It is that time of year again, when wealthy Northern Europeans dust off their swimsuits and descend on the warm, sun-drenched beaches of the continent’s Mediterranean shores and the decks of expensive yachts. The warmer months also see an armada of unseaworthy vessels coughing up their motley cargo of “nonpeople,” either on to the shores of an unwelcoming European landmass or, all too often, to the depths of those deep waters. A banner displayed at Thessaloniki port held nothing back: “Tourists, enjoy your cruise in Europe’s biggest migrants cemetery.”
Nothing better typifies the respective worlds of the haves and the have-nots than what the Mediterranean now signifies to different people. To some, it is a summer refuge of family fun and holidays. For others, it is a deadly body of water that separates their hell from an imagined utopia – a Mediterranean roulette of extraordinary dangers for those with little left to live for. Their worlds barely ever connect. The rich do not want anything to spoil their vacations. The desperate can only imagine what they are missing.
The latest boat sinking off the coast of Greece last Wednesday has gently pricked a few European consciences once more, at least for a few days. This disaster has killed at least 78 people, almost certainly far more. The details are harrowing. Challenging questions engulf the Greek authorities, whose narrative is being challenged. They were warned about the vessel. The Greek coastguard was present. Did it try to tether the vessel with a rope and steer it away from Greek waters? This would not be the first time.
But it is not just the Greeks. European powers are complicit in a murderous policy, in which mass drownings are just factored in as an unfortunate consequence of the “fortress Europe” approach. The first quarter of this year saw more fatalities on the Central Mediterranean route than in any year since 2017. Many European states have cut back on search and rescue operations at sea. They enter into shoddy deals with third-party states to pass the buck onto them in an effort to prevent the boats ever leaving. They care little as to how this is done or the horrific conditions of detention these people are then forced to endure. For many, these European states have hands saturated in blood, just like the people smugglers who profit from others’ misery. Safe routes for asylum seekers barely exist. As most refugees believe, if you are a blond-haired and blue-eyed Ukrainian, you get welcomed in Northern Europe. If you are a brown-skinned Muslim or a Black African, you get turned away.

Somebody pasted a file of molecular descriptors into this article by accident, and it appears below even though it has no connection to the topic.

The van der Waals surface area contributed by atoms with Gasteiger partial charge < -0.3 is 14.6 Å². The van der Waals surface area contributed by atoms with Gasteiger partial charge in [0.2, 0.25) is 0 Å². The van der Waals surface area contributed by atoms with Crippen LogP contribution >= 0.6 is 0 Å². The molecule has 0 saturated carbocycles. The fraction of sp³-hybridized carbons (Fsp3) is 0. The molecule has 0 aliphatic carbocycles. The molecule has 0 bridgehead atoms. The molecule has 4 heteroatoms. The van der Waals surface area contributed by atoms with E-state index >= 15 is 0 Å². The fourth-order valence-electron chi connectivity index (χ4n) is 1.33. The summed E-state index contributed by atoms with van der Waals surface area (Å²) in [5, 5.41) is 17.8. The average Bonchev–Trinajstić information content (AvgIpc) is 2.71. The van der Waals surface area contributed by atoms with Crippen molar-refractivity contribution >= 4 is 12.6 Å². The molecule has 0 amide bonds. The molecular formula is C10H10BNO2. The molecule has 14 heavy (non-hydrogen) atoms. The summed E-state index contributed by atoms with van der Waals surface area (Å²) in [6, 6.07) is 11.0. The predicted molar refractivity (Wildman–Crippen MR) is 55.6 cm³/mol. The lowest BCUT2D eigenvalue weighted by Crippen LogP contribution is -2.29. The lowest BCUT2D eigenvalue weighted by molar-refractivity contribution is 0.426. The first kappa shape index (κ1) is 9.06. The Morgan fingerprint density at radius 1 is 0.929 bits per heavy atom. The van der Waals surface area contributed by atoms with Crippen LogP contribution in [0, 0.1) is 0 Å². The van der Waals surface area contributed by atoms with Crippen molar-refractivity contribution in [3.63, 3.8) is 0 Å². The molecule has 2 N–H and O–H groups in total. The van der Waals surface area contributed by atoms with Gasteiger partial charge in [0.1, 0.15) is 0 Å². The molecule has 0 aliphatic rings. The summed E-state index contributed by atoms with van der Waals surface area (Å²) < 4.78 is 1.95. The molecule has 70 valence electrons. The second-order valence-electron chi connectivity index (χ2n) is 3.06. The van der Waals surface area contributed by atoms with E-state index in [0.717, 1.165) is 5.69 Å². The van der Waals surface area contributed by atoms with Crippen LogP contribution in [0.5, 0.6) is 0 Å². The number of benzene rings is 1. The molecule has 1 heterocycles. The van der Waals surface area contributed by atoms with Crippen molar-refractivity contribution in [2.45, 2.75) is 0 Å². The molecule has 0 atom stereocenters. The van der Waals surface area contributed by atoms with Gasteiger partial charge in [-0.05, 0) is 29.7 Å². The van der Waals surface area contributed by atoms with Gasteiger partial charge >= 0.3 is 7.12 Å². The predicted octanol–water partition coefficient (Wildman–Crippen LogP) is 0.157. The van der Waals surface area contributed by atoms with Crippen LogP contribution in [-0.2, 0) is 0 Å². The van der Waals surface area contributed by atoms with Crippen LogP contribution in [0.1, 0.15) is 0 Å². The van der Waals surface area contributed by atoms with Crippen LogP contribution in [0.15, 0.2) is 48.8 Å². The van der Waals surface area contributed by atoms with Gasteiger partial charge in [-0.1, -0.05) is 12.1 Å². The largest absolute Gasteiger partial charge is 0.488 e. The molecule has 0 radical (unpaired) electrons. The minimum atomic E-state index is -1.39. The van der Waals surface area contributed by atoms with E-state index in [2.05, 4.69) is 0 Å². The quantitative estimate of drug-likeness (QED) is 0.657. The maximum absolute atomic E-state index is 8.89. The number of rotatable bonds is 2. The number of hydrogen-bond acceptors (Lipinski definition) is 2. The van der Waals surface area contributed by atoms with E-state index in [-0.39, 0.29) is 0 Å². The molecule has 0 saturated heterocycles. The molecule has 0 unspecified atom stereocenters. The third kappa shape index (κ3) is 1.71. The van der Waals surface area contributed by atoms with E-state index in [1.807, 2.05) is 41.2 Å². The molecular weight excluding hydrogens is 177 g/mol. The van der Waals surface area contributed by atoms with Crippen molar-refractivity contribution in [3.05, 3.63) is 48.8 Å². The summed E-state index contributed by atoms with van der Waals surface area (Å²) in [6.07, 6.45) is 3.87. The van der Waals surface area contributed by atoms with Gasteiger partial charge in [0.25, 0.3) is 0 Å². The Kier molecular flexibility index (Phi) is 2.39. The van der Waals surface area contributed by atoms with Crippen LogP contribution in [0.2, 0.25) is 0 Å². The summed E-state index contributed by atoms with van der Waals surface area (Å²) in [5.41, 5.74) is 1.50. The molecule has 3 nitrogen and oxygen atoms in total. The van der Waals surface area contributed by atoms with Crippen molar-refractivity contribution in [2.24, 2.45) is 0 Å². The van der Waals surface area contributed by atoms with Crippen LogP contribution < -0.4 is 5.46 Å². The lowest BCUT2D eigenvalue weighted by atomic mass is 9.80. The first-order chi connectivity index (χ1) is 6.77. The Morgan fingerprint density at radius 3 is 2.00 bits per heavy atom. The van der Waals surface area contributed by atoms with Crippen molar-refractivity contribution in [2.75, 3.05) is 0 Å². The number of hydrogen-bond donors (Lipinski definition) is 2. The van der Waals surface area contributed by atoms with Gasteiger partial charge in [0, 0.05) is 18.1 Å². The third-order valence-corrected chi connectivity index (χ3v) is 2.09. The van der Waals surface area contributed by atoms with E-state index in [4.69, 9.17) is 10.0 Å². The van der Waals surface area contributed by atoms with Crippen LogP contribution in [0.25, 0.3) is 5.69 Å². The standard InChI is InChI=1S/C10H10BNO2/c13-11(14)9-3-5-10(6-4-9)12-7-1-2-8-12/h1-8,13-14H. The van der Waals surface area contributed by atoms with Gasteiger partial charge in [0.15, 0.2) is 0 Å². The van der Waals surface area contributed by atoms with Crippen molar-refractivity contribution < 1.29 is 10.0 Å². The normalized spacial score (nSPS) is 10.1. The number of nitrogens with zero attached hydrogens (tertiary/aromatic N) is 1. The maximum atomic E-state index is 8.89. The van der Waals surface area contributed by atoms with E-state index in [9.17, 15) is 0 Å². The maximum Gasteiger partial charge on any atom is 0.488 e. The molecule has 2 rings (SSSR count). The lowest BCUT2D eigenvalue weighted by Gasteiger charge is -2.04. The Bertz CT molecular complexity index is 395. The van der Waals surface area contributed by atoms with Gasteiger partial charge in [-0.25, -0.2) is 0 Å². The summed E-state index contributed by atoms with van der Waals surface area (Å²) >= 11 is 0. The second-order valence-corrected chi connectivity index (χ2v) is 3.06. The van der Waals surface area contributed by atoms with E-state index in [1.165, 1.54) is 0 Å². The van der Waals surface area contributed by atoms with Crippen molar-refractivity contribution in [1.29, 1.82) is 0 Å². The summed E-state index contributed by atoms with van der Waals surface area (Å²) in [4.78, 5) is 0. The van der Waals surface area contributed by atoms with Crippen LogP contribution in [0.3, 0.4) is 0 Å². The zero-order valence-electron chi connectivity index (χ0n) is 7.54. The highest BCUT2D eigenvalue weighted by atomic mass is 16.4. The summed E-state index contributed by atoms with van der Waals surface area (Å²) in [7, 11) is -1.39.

What are the drivers of this? As ever, focusing on one issue is never the full story. In Lebanon, where most people want to leave, it is economic disintegration. For Syrians, who made up a large portion of the passengers caught up in last week’s tragedy, the economic collapse in their country is key, but it is one disaster built on so many others. Afghans are fleeing the repression of Taliban rule. Many of the Syrians, perhaps about 70, came from the south of the country, in and around Deraa. How come? Talking to those on the ground, the picture is complex. The regime is not in full control and it came to understandings with armed opposition groups, meaning the regime leaves certain areas alone. The security situation there is fraught with high levels of violent crime, murders and even assassinations.